August 22nd – Despite the cooler weather and repeated inexplicable attacks by a hedge cutter, the honeysuckle at the southern flank of the Black Cock Bridge embankment continues to flower, fruit and thrive.
Every time I pass this beautifully scented shrub it makes me happy.
June 7th – Sad to note that the honeysuckle growing on the western rail of the Black Cock Bridge has again this year been hedge cut in it’s prime. I don’t know why anyone would do that, and it makes me sad – but it’s recovered well, and the woodbine still tumbles in a beautiful tangle into the meadow below the embankment.
A delight for bugs and bees. Clearly, someone doesn’t like it as much as I do.
June 8th – On a brighter note, the honeysuckle is in flower again – and it smells beautiful. It may be me, but it seems very early this year. I’m noticing it in hedgerows, embankments and scrubs – and it’s divine.
A real sign of summer.
September 3rd – I took to the canal on the way home, and observed that red appears to be the colour of choice for the season – a whole host of red berries, from honeysuckle, to ripening blackberries, to haws and hips are all doing well. I did wonder, however, what the very glossy red berries were – the ones with the very leathery leaves. There’s about twice the size of a pea, and look like haws but are too large, glossy and red. Any ideas?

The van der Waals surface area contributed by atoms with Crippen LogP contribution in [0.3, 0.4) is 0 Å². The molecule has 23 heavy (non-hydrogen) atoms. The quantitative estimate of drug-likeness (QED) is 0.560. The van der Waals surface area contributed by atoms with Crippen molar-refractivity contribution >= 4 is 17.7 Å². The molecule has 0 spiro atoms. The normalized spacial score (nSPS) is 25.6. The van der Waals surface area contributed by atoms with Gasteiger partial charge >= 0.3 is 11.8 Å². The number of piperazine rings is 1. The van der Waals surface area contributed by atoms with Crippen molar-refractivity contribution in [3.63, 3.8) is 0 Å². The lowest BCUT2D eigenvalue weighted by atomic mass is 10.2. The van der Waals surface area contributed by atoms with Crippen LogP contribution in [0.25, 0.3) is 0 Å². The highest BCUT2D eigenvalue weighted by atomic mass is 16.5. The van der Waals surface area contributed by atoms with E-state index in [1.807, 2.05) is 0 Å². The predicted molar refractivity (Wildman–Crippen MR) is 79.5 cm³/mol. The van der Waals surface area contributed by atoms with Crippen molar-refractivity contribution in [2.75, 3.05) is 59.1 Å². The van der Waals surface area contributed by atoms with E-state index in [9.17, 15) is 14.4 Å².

I’m also wondering about the hop-like fruit of the broad leaved tree, centre. Something is telling me white birch, but I’m not sure.
Looks like there will be a good crop of helicopter seeds from the sycamores this year, too.
Any help welcome, thanks!
August 21st – It was a grey, damp Friday afternoon, and it felt more like October than August, and after a few grey, wet days I noticed the little meadow near the new pond at Clayhanger had lost all of it’s summer colour suddenly, like switching off a light.
All was not lost, though, as there are still wildflowers nearby – toadflax and honeysuckle are still showing well, and damsons and apples are adding autumn colour. Even a confused lupin was bright in the gloom.
Autumn can wait just a little while, can’t it?
August 6th – Another fruit of the season, but this time doing well, are honeysuckle berries. Sticky, poisonous and sugary they would upset human digestion but not that of the local birds, who will strip the shrubs on the south side of the Black Cock Bridge clear of berries as soon as they’re ripe.
Their sticky coating leads to them acquiring a patina of dust and road film, and I often wonder what effect that has on the wildlife that dines upon it.